Observe for manife­sta­tions and notify provider if these occur
Seizures: greatest risk for developing seizures is existing seizure disorder
Increase in anti-s­eizure medication can be necessary
Skin Effects: photos­ens­itivity resulting in severe sunburns, and contact dermatitis from handling medica­tions
Avoid excessive exposure to sunlight, use sunscreen. Avoid direct contact with medica­tions
Orthos­tatic Hypote­nsion
Monitor blood pressure and heart rate for orthos­tatic changes. If signif­icant decreases in BP or increases in HR is noted don't administer medica­tion. Tolerance should develop in 2-3months. If lighth­ead­edness or dizziness occurs, sit or lie down. Change positions slowly
Effects should diminish within a few weeks. Take this medication at bedtime to avoid daytime sleepi­ness. Don't drive until sedation has subsidede
Sexual Dysfun­ction: altered libido, difficulty achieving orgasm, erectile and ejacul­atory dysfun­ction
Report to provider. Lower dosage or chaging to high-p­otency agents can minimize these effects
Indica­tions of infections appear, obtain baseline WBC. Medication should be discon­tinued if infection. Observe for infection.
Severe Dysrhy­thmias
Obtain baseline ECG and potassium level prior to treatment and period­ically throughout treatment. Avoid concurrent used with other medica­tions that prolong QT interval
Liver Impair­ments
Assess baseline liver function and monitor liver function. Observe for anorexia, nausea, vomiting, fatigue, abdominal pain, jaundice

Contra­ind­ica­tions/ Precau­tions

Contra­ind­icated in clients in a coma, and clients who have Parkin­son's disease, liver damage, prolactin dependent cancer of the breast, and severe hypote­nsion
Contra­ind­icated in older clients who have dementia
Use cautiously in clients who have glaucoma, paralytic ileus, prostate enlarg­ement, heart disorders, liver or kidney disease, and seizure disorders.


Nursing Action and Education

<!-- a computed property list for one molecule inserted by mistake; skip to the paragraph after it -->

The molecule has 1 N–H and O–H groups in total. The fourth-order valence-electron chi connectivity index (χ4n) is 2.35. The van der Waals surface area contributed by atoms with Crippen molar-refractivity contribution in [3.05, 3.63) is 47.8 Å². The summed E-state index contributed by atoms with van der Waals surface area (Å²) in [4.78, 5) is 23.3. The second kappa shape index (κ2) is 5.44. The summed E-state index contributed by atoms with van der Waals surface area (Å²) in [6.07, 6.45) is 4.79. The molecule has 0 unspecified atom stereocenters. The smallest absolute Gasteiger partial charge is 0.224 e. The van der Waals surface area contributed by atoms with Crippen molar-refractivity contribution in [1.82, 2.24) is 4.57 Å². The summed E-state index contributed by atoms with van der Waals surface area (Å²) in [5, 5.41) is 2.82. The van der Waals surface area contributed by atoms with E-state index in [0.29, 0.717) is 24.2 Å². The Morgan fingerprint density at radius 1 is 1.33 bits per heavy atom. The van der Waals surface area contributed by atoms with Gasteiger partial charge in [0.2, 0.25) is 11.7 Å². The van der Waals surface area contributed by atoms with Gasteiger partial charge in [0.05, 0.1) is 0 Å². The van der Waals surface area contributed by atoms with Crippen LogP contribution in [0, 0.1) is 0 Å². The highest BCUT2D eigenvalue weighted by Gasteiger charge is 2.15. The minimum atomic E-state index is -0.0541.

Antich­oli­nergic agents
Avoid over the counter medica­tions containing antich­oli­nergic agents, such as sleep aids and antihi­sta­mines
CNS Depres­sants: alcohol, opioids, and antihi­sta­mines have additive CNS depressant effects
Avoid alcohol and other medica­tions that cause CNS depres­sion, Avoid hazardous activities such as driving
Levodopa: by activating dopamine receptors, levodopa counte­racts the effects of antips­ychotic agents
Avoid concurrent use of levodopa and other direct dopamine receptors agonists

Nursing Admini­str­ation

These medica­tions are reserved for clients who are using them succes­sfully and can tolerate the adverse effects, or violen­t/p­art­icu­larly aggressive
Use the abnormal involu­ntary movement scale (AIMS) to screen for the presence of EPS
Assess the client to differ­entiate between EPS and worsening of psychotic disorder
Administer antich­oli­ner­gics, beta blockers, and benzod­iaz­epines to control early EPSs. If adverse effects are intole­rable, the client can be switched to a low potency or atypical antips­ychotic agent.
Consider depot prepar­ation admini­str­ation IM once every 2-4 weeks for clients who have difficulty mainta­ining medication regimen. Inform the client that lower doses can be used with depot prepar­ations, which will decrease the risk of adverse effects
Antips­ychotic medica­tions don't cause addiction
Some therap­eutic effects can be noticeable within a few days, but signif­icant improv­ements can take 2-4weeks, and possibly several months for full effects